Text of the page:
Like a virtuoso who can coax a tune out of any instrument, Badri Narayan could tell a story through practically any medium. Apart from his prodigious body of work on canvas, he’s also painted on ceramics and glass; created woodcuts and engravings; authored essays and an academic paper; taught workshops and held storytelling sessions for at-risk and differently abled children; and made graphics and artwork for film. In a career of over six decades, the master applied himself to many artistic pursuits—all with the open-mindedness of a rookie and the enthusiasm of a child.
Ceramics & mosaics
In the early years, Badri worked at Studio Vitrum in Mumbai, where he painted on tiles and plates and created mosaics. Experts believe it is during this period that his figurative, two-dimensional style began to crystallise. In 1969, his ceramic tile mural and mosaic-on-glass panels were displayed at a pavilion in the Gandhi Darshan complex in Delhi.
Writing & film
Woodcuts & engravings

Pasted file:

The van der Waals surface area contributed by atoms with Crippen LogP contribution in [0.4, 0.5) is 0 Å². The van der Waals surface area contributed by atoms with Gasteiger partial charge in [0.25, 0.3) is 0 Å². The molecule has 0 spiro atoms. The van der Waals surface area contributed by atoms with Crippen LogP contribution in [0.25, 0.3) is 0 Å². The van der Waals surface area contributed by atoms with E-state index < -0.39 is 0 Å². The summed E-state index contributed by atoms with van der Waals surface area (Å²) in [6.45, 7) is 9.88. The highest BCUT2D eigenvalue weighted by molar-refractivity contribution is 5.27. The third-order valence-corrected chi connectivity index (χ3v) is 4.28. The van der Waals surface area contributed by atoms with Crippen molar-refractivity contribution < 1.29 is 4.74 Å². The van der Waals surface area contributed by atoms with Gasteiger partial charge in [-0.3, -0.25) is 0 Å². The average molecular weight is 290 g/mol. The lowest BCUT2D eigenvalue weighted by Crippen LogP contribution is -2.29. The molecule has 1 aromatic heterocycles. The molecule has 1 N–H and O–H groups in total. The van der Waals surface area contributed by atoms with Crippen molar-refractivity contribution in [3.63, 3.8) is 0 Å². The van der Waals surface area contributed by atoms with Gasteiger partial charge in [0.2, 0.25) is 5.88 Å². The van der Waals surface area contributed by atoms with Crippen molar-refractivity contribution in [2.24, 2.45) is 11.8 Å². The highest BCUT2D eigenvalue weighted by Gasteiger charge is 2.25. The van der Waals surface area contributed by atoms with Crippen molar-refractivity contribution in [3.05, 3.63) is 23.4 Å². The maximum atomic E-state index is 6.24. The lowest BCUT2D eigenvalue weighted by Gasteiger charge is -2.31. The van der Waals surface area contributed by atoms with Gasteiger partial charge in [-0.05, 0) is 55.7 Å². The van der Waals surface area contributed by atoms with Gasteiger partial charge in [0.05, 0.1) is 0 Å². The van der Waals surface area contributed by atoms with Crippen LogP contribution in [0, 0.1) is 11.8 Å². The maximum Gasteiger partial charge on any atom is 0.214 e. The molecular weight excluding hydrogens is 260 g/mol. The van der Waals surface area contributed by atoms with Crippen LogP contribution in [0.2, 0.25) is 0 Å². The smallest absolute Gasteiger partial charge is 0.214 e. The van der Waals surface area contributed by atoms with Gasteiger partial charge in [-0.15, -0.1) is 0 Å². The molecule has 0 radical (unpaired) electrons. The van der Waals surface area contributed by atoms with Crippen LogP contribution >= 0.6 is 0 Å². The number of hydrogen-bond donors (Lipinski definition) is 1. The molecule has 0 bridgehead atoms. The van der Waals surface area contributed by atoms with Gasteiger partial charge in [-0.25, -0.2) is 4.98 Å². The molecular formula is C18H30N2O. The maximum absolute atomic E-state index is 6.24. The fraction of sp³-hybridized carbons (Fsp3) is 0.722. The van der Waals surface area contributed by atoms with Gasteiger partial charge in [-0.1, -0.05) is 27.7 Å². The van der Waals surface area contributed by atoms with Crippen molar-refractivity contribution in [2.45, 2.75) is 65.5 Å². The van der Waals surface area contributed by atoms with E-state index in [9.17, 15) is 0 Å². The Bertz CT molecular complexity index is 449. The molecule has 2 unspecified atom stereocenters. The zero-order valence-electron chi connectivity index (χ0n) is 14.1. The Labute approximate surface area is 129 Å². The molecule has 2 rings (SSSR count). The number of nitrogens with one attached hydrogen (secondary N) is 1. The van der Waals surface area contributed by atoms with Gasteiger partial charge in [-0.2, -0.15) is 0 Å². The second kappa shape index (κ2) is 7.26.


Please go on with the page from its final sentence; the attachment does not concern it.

In an interview with ‘The Illustrated Weekly of India’, Badri explained his partiality to ‘achromatic colours’ like black and white and to working with woodcuts, which also draw from a neutral palette. He said he found it liberated his work from “…the elements that creep into a composition by their very association [with]…the chromatic range of colours. For example, a round red patch can be mistaken for a tomato, a green area for a plot of grassland.” He experimented and created a distinctive language with printmaking techniques, like linocuts, engravings and woodcuts, before finding his niche with watercolours.
In the same interview, Badri said: “Artistic activity has this significance for me: it is a bridge to heaven — an aspiration to better living.” He wanted everyone, and especially children, to have access to this heaven. Badri had no formal training in art and came from a family of modest means. This made him empathetic to kids who generally got a raw deal in society. He taught painting and held storytelling sessions at remand homes for young people marked as ‘juvenile delinquents’ and at schools for children with disabilities. A great believer in the transformative powers of art, Badri was generous with both his time and his talent.